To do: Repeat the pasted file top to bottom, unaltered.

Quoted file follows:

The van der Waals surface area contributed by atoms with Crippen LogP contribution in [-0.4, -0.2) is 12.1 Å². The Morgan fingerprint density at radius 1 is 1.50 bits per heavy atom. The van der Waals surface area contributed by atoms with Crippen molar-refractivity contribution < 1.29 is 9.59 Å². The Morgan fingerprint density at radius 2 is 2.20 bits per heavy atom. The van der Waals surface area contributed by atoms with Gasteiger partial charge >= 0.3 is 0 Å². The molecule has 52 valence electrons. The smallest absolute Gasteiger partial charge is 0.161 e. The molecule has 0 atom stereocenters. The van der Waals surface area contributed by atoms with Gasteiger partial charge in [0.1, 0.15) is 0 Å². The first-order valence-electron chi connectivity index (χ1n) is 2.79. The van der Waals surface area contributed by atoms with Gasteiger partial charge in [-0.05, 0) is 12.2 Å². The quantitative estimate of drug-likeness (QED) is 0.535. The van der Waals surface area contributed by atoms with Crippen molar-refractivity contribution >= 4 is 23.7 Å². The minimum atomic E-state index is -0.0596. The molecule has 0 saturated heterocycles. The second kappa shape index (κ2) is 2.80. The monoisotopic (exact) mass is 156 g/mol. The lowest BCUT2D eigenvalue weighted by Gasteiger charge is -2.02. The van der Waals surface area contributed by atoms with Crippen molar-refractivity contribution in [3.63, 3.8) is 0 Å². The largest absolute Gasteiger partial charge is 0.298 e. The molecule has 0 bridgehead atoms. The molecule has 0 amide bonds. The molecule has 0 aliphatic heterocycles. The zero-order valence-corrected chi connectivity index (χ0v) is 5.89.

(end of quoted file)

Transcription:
The van der Waals surface area contributed by atoms with Crippen LogP contribution in [-0.4, -0.2) is 12.1 Å². The Morgan fingerprint density at radius 1 is 1.50 bits per heavy atom. The van der Waals surface area contributed by atoms with Crippen molar-refractivity contribution < 1.29 is 9.59 Å². The Morgan fingerprint density at radius 2 is 2.20 bits per heavy atom. The van der Waals surface area contributed by atoms with Gasteiger partial charge >= 0.3 is 0 Å². The molecule has 52 valence electrons. The smallest absolute Gasteiger partial charge is 0.161 e. The molecule has 0 atom stereocenters. The van der Waals surface area contributed by atoms with Gasteiger partial charge in [0.1, 0.15) is 0 Å². The first-order valence-electron chi connectivity index (χ1n) is 2.79. The van der Waals surface area contributed by atoms with Gasteiger partial charge in [-0.05, 0) is 12.2 Å². The quantitative estimate of drug-likeness (QED) is 0.535. The van der Waals surface area contributed by atoms with Crippen molar-refractivity contribution >= 4 is 23.7 Å². The minimum atomic E-state index is -0.0596. The molecule has 0 saturated heterocycles. The second kappa shape index (κ2) is 2.80. The monoisotopic (exact) mass is 156 g/mol. The lowest BCUT2D eigenvalue weighted by Gasteiger charge is -2.02. The van der Waals surface area contributed by atoms with Crippen molar-refractivity contribution in [3.63, 3.8) is 0 Å². The largest absolute Gasteiger partial charge is 0.298 e. The molecule has 0 bridgehead atoms. The molecule has 0 amide bonds. The molecule has 0 aliphatic heterocycles. The zero-order valence-corrected chi connectivity index (χ0v) is 5.89.